MIAMI -- The Rays' offense misfired again on Tuesday night, wasting a solid pitching outing by Chris Archer in a 1-0 loss to the Marlins at Marlins Park.
The Rays went winless on their eight-game road trip and will return to Tropicana Field on Wednesday with the worst record in the American League at 23-36.
In the past four games, the Rays' offense has managed to score just two runs. When asked what words he would use to describe Tuesday night's game, manager Joe Maddon managed a smile.
"Scoreless on our part," Maddon said. "It's difficult how long this has gone on. Two runs in the last four games combined. ... We just have to figure out how to score a run or two."
Archer allowed one run on five hits and two walks while striking out eight in seven innings. But all he got for the quality start was his third loss of the season.
"It's frustrating," Archer said. "But these guys are working. ... We're doing everything we can and the ball's not bouncing our way."
Rays starters have now gone 16 consecutive games without posting a win despite posting quality starts the past two games.
The fifth inning proved to be the Rays' Waterloo on Tuesday night.
Garrett Jones opened the Marlins' half of the inning with a single to right. One out later, Adeiny Hechavarria singled to right, and with two outs, Marlins pitcher Henderson Alvarez singled to center to load the bases for Christian Yelich.
"You never want to [walk the pitcher]," Archer said. "If you were to tell me before the game that their pitcher was going to get a hit on a fastball up and away at the velocity it was at, I would have told you, 'No way.'"
Archer got ahead 0-2 in the count to Yelich, but the outfielder managed to draw a walk to force home Jones for a 1-0 Marlins lead.
"Just left a couple of balls up in the middle of the plate and then backed myself into a 3-2 count, and instead of executing a pitch and letting him put it in play, I put it in the umpire's hands," Archer said. "And it turns out he made a great call. I should have thrown it over the plate. I shouldn't have been in a 3-2 situation. But that's how it rolls sometimes."
Archer did not look at the call, but fellow starter Alex Cobb did.
"I got reassurance from Cobb [that the pitch was a ball]," Archer said. "He came up and looked at it. It was borderline, but it was borderline off. And I've gotten the call before. And I haven't gotten the call before. In that situation, tip my hat to the umpire for making the right call."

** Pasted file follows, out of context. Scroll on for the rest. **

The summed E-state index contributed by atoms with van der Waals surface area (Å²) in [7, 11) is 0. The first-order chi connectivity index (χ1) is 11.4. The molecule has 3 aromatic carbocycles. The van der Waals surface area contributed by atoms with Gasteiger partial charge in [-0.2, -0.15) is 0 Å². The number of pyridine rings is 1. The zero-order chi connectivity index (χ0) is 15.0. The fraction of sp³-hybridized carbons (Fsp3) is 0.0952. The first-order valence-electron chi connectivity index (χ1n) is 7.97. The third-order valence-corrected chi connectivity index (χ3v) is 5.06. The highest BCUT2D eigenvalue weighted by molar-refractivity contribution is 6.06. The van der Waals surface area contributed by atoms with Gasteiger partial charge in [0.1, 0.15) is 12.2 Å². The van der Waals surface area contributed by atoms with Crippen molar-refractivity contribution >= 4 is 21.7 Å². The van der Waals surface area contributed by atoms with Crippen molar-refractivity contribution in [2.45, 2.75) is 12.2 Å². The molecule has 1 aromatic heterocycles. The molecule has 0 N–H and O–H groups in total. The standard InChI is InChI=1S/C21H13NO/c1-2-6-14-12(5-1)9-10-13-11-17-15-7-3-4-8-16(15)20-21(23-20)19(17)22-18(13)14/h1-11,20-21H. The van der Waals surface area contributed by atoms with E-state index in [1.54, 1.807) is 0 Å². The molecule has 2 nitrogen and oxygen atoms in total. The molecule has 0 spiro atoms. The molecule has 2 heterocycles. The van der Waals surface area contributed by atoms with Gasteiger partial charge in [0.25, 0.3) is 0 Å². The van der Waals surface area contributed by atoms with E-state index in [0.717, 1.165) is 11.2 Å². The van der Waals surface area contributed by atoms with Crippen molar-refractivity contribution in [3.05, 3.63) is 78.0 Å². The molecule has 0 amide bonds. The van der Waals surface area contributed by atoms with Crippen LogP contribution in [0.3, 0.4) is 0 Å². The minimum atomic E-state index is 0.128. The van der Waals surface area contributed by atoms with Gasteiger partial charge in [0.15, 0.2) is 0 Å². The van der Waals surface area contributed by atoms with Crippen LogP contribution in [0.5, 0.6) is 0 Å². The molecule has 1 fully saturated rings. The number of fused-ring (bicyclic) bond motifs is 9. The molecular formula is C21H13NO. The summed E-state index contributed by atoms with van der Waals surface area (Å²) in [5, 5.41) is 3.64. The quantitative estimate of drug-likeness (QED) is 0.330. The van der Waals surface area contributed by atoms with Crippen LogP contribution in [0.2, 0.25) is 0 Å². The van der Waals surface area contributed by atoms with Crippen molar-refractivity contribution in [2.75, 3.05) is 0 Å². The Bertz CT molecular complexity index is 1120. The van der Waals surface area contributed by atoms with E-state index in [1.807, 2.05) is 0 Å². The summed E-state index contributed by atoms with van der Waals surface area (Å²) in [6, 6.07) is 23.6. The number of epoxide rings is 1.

But Archer effectively minimized the damage in the fifth, giving up just the one run. Marlins manager Mike Redmond came away impressed.
"That's the first time I've seen him pitch in person," Redmond said. "I like the way he goes about it. You can tell he's athletic. That was a great pitchers' matchup tonight."
Meanwhile, the Rays fizzled before having the chance to turn in a threat.
Yunel Escobar singled off Alvarez with one out, but was thrown out while attempting to steal second base when the ball was thrown back into the infield to Alvarez. Maddon issued a challenge, but the umpires' ruling was that the call stands.
So rather than having a runner at second -- or first -- with one out, the Rays had no runners aboard with two outs when Jose Molina singled. Archer grounded out to end the inning.
Alvarez got the win for the Marlins, receiving substantial help from his fielders, who accounted for three double plays.
The Rays took their second 1-0 loss in club history in which a walk forced home the winning run. On June 26, 2005, Seth McClung walked Miguel Cabrera to force home the only run in a 1-0 Marlins win over Tampa Bay.
The Rays have now been shut out an American League-leading seven times this season.
"We just have to swing the bats," Maddon said. "We have to score more runs. You have to hide a few of your blemishes. There has to be some Clearasil out there to hide some of these [mistakes]."
The Rays will play 18 of their next 21 games at home.
"I think this is the most pivotal part of the season," Archer said. "It's that part of the season where we're looking to gain some ground. And being at home is going to be nice. Get into that routine. Having everything not be foreign and hopefully we can go on a nice little stretch here."
Bill Chastain is a reporter for MLB.com. This story was not subject to the approval of Major League Baseball or its clubs.